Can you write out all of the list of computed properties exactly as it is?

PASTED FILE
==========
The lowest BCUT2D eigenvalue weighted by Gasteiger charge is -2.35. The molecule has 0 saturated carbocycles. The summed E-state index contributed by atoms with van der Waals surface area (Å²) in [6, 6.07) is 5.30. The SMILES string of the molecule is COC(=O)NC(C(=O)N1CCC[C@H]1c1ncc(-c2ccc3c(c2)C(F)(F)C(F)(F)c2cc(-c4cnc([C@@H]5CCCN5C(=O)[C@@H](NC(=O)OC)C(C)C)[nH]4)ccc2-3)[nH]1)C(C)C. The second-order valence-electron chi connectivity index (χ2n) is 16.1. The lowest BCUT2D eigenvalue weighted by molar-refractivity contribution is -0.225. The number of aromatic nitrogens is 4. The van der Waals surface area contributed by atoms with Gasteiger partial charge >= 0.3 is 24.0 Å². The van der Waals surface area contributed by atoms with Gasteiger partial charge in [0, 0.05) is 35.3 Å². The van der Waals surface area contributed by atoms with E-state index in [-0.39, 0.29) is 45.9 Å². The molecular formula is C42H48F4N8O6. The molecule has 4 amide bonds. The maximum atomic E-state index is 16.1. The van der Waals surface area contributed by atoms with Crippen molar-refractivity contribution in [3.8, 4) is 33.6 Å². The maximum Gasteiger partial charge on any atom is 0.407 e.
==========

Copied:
The lowest BCUT2D eigenvalue weighted by Gasteiger charge is -2.35. The molecule has 0 saturated carbocycles. The summed E-state index contributed by atoms with van der Waals surface area (Å²) in [6, 6.07) is 5.30. The SMILES string of the molecule is COC(=O)NC(C(=O)N1CCC[C@H]1c1ncc(-c2ccc3c(c2)C(F)(F)C(F)(F)c2cc(-c4cnc([C@@H]5CCCN5C(=O)[C@@H](NC(=O)OC)C(C)C)[nH]4)ccc2-3)[nH]1)C(C)C. The second-order valence-electron chi connectivity index (χ2n) is 16.1. The lowest BCUT2D eigenvalue weighted by molar-refractivity contribution is -0.225. The number of aromatic nitrogens is 4. The van der Waals surface area contributed by atoms with Gasteiger partial charge >= 0.3 is 24.0 Å². The van der Waals surface area contributed by atoms with Gasteiger partial charge in [0, 0.05) is 35.3 Å². The van der Waals surface area contributed by atoms with E-state index in [-0.39, 0.29) is 45.9 Å². The molecular formula is C42H48F4N8O6. The molecule has 4 amide bonds. The maximum atomic E-state index is 16.1. The van der Waals surface area contributed by atoms with Crippen molar-refractivity contribution in [3.8, 4) is 33.6 Å². The maximum Gasteiger partial charge on any atom is 0.407 e.